- Made direct amends to such people wherever possible, except when to do so would injure them or others.
- Continued to take personal inventory and when we were wrong promptly admitted it.
- Sought through prayer and meditation to improve our conscious contact with God as we understood Him, praying only for knowledge of His will for us and the power to carry that out.
- Having had a spiritual awakening as the result of these steps, we tried to carry this message to alcoholics, and to practice these principles in all our affairs.
Accountability is a major precept of the AA steps, and a major aspect of that accountability is choosing a “sponsor.” A sponsor is a recovered alcoholic with experience in sobriety who can provide guidance and support to someone as they try to gain sobriety.
In addition to accountability, another major component of Alcoholics Anonymous® is in the name: anonymity. There are two reasons why this is important. The first is that it offers a level of security to people as they openly share about their lives and addiction struggles with the other group members. This can be especially comforting to people who are in the early stages of their recovery and are not used yet to this deep level of sharing. The second reason is that anonymity prevents individuals from putting themselves above their Alcoholics Anonymous® support group for their own personal gain. The group and its 12 steps are the most important thing, and anonymity is a sacred trust.
Alcoholics Anonymous® group meetings can be open or closed. Open meetings mean anyone can attend, even those without a drinking problem; closed meetings are for recovering alcoholics only. Membership is not limited by a person’s age, race, or societal status—all are welcome if they are seeking to get help maintaining their sobriety. Open meetings can feature speakers who are Alcoholics Anonymous® members sharing their stories of alcoholism and recovery, or they can be discussions, in which one member shares, then leads a discussion about topics related to recovery or alcohol use issues. Closed meetings usually follow that discussion format, although there can be times when the meeting will focus on one of the 12 steps. Meetings are free and can be held anywhere, in order to provide help to anyone who needs it.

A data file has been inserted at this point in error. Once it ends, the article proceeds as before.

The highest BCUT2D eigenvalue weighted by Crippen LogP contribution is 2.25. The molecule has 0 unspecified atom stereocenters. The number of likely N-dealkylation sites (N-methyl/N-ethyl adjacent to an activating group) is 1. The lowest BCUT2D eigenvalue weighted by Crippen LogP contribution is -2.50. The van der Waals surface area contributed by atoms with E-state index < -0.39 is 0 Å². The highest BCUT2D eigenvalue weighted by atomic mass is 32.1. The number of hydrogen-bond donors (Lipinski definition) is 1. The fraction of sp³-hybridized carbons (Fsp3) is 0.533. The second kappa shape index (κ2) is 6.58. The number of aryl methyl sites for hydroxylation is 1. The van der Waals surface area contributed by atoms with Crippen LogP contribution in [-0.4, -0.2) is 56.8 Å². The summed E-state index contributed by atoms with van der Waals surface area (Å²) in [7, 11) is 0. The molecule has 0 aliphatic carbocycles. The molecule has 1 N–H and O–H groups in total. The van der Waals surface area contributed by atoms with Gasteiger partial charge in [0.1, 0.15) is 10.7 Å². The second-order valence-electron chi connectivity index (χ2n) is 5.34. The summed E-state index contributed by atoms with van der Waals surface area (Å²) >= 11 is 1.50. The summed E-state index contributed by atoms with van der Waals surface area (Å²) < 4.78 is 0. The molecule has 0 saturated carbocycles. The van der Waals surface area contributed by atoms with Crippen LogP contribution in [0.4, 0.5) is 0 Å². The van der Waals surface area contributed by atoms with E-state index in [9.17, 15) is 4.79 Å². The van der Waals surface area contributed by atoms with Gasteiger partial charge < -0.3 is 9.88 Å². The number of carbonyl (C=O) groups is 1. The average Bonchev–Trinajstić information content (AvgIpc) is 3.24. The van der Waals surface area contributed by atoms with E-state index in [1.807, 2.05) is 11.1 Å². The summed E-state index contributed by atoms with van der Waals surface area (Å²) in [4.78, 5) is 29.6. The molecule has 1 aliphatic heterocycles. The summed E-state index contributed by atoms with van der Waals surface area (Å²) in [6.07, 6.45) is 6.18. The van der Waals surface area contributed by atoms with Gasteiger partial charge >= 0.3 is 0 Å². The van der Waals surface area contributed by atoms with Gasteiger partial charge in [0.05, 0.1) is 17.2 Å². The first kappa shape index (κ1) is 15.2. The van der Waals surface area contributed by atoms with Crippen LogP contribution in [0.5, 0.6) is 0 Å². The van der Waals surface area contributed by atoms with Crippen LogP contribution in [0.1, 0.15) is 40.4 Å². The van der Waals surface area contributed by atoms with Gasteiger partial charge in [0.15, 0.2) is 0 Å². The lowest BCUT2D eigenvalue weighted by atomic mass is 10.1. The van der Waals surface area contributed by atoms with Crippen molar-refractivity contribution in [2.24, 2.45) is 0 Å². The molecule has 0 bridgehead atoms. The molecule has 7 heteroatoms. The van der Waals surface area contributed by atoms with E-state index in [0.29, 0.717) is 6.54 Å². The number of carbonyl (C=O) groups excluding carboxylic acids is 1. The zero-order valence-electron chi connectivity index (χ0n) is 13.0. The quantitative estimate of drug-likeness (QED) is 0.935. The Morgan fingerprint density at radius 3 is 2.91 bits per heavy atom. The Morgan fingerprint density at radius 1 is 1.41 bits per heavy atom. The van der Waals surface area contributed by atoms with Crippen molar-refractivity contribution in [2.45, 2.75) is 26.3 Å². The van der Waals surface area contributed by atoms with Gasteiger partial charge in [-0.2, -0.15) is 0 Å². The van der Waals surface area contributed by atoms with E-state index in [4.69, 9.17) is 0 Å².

12 Steps of NA
Like Alcoholics Anonymous®, Narcotics Anonymous has an international scope, with meetings available for those in need of support in 139 countries. Founded in 1953, Narcotics Anonymous has adapted the AA format and concepts for a focus on drug use (which can also include alcohol), specifically on staying clean.
The 12 steps of NA are the same as those for AA, with one key difference: any references to alcohol have been changed to addiction. Narcotics Anonymous does not focus on any particular type of drug, although other support groups have formed to act as a kind of subset of NA, such as Marijuana Anonymous or Cocaine Anonymous. Narcotics Anonymous meetings generally follow the same formats as AA meetings.
If you or someone you know has an addiction that requires more than group support, a rehab center can provide addiction treatment combined with the 12-step program to increase the chances of sobriety. When deciding on a rehab center, you should focus on which types of treatment are offered, staff credentials, proper licensing, and availability of aftercare programs to prevent relapse. You’ll want to decide if you need residential or outpatient rehab, assisted detox and treatment for a dual diagnosis of a co-occurring disorder. Talking to a medical doctor about your symptoms can help you determine which type of treatment you’ll need. Casa Palmera’s compassionate and knowledgeable staff members can also answer any questions you have and discuss how we implement 12-step programs into a treatment plan tailored to your needs.